Yong Khang and his wife, Yee, made a trek Saturday from their home in Athens, Ga., in search of sweet, ripe York County peaches. The White Lady is their favorite.
On the first day of pick-your-own peaches at The Peach Tree between York and Clover, the couple picked a dozen boxes of the White Lady as their daughter, 7-year-old Faith, played in the orchard.
Yong, 41, and Yee, 40, said they have no plans to can or freeze the peaches — they just eat them fresh and share them with family. Yee said they chose hard peaches because they’ll last about two weeks, compared to about a week for the softer, ripe peaches.
July heralds the arrival of high peach season in Western York County, and the brisk traffic at The Peach Tree on U.S. 321 Saturday was evidence that buyers are hungry for peaches.
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They came from near and far. Yinan Giao, 49, drove from Concord, N.C., to find peaches. “South Carolina peaches are much better than North Carolina,” said Liao, who comes every year. “It’s the weather.”
Others, like Annette Falls of Clover, were closer to home. Falls came with her husband and their two children to pick peaches for her grandmother, who wants to make a peach pie.
Peach Tree owner Ben Smith, who marked his 80th birthday Saturday, said the quality of the peaches is good. The crop is running about a week later than usual due to a cool spring.
“It’s dry weather,” he said. “They’re not quite as big as I like them to be, but dry weather makes a good peach.”
Smith said he’s been selling locally grown peaches for a few weeks, but the pick-your-own orchard opened for the first time Saturday.
The White Lady is a white peach, he said, popular among many buyers who like to eat fresh peaches. This week, Smith said, he may have some yellow peaches, more popular for canning and freezing.
Black’s Peaches, a few miles away on S.C. 5 west of York, is marking another important milestone this peach season — its 90th year of business.
Beth White, who works in the bakery, said the market plans a customer appreciation day on Saturday, Aug. 3, with throwback prices, ice cream and fun for the kids.
“We’ve been raising peaches longer than anybody in the county,” said owner Arthur Black. His grandfather, Arthur L. Black, started the business in 1923, then passed it on to Black’s father, E.C. “Punk” Black, who died in 1985.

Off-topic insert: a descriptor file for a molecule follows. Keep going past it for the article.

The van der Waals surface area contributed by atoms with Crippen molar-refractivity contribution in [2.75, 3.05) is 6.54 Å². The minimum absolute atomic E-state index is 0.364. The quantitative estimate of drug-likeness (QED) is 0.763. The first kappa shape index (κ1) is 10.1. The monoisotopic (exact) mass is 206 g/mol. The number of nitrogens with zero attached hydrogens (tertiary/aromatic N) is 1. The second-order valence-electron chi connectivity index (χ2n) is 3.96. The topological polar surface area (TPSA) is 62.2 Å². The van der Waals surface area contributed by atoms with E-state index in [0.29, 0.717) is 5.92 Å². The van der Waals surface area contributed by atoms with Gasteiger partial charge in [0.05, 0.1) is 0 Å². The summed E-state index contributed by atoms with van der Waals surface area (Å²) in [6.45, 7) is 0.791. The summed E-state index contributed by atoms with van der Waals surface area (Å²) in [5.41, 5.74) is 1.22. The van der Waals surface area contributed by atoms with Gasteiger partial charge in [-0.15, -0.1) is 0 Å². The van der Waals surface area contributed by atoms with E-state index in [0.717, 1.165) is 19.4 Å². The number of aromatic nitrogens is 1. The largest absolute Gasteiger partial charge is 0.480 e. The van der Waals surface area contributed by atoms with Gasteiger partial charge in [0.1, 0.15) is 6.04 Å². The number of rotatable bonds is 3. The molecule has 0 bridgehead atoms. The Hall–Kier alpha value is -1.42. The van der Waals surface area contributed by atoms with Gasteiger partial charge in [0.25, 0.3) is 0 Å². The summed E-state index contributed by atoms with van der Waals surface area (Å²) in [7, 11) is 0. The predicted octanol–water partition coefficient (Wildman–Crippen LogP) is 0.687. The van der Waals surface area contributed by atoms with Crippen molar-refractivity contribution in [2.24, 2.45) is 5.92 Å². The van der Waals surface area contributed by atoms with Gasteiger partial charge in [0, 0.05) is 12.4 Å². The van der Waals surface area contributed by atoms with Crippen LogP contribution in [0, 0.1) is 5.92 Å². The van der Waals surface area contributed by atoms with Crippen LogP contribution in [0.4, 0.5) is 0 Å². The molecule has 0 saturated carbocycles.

The family business packed and shipped peaches to New York, Chicago, Philadelphia and other northern sites until 1972, he said. “That year, we shipped three truckloads of peaches,” he said.
But all they got back for the peaches, Black said, was the freight bill. The northern market was flooded with peaches, he said, and the loads of peaches were dumped, and never sold.
Black graduated from Clemson in 1972 and came home to work at the family farm that year. His father “was going to get out out of altogether; there wasn’t any money in it.”
But Black said he enjoyed the farming and didn’t want to let the peach business go. The business at that point had focused soley on shipping peaches, not selling them locally.
So Black began the roadside produce market. He also started the pick-your-own peach operation, which was more popular at a time when people did more canning and freezing than they do today.
Peaches are still the magnet that brings people to the market, he said, but Black’s also sells a variety of other produce, including tomatoes, blackberries, blueberries, cucumbers, squash and more.
Some of the produce is hauled from other growers and from out of state, but Black said 80 percent to 90 percent of what is sold at Black’s is grown there. He also grows and sells hay, oats and wheat. In the fall, there are pumpkins.
Black, who has about 50 acres of peaches and some 22 varieties, said he began selling locally grown peaches about two weeks ago. Although the quality of the fruit is good, he said, the crop is less than half of a full crop because some peach trees weren’t pollinated.
“The weather during the blooming period was nuts,” Black said. Damp, cool and cloudy weather for about 10 days during the blooming and pollination period meant low activity from bees who pollinate the fruit.
He said the availability pick-your-own peaches will be “hit or miss” this summer because the crop is spotty.
“But the quality has been good; if they made it pollinated, they are fine,” he said.